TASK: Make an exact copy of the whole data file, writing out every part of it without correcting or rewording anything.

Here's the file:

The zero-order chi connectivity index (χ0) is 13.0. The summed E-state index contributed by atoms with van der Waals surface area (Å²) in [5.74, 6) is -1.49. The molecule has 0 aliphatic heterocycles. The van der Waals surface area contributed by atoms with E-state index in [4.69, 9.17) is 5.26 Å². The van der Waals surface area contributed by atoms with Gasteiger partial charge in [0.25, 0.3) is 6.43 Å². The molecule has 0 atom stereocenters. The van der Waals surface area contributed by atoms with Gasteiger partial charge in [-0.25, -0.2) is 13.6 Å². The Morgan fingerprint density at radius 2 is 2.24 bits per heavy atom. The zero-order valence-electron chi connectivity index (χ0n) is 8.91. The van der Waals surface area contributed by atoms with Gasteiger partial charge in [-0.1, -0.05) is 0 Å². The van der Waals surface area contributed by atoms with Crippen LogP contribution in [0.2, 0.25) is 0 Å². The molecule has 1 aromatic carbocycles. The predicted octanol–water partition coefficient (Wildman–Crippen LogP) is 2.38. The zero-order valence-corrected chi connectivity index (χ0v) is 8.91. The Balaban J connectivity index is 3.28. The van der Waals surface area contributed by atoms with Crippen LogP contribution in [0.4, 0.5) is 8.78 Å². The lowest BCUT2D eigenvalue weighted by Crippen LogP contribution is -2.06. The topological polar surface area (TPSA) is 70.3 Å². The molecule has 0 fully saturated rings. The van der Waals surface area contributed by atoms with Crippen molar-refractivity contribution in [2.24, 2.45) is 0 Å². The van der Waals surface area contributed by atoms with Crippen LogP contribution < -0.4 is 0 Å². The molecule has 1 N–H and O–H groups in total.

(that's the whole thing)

The zero-order chi connectivity index (χ0) is 13.0. The summed E-state index contributed by atoms with van der Waals surface area (Å²) in [5.74, 6) is -1.49. The molecule has 0 aliphatic heterocycles. The van der Waals surface area contributed by atoms with E-state index in [4.69, 9.17) is 5.26 Å². The van der Waals surface area contributed by atoms with Gasteiger partial charge in [0.25, 0.3) is 6.43 Å². The molecule has 0 atom stereocenters. The van der Waals surface area contributed by atoms with Gasteiger partial charge in [-0.25, -0.2) is 13.6 Å². The Morgan fingerprint density at radius 2 is 2.24 bits per heavy atom. The zero-order valence-electron chi connectivity index (χ0n) is 8.91. The van der Waals surface area contributed by atoms with Gasteiger partial charge in [-0.1, -0.05) is 0 Å². The van der Waals surface area contributed by atoms with Crippen LogP contribution in [0.2, 0.25) is 0 Å². The molecule has 1 aromatic carbocycles. The predicted octanol–water partition coefficient (Wildman–Crippen LogP) is 2.38. The zero-order valence-corrected chi connectivity index (χ0v) is 8.91. The Balaban J connectivity index is 3.28. The van der Waals surface area contributed by atoms with Crippen LogP contribution in [0.4, 0.5) is 8.78 Å². The lowest BCUT2D eigenvalue weighted by Crippen LogP contribution is -2.06. The topological polar surface area (TPSA) is 70.3 Å². The molecule has 0 fully saturated rings. The van der Waals surface area contributed by atoms with Crippen molar-refractivity contribution in [2.24, 2.45) is 0 Å². The van der Waals surface area contributed by atoms with Crippen LogP contribution < -0.4 is 0 Å². The molecule has 1 N–H and O–H groups in total.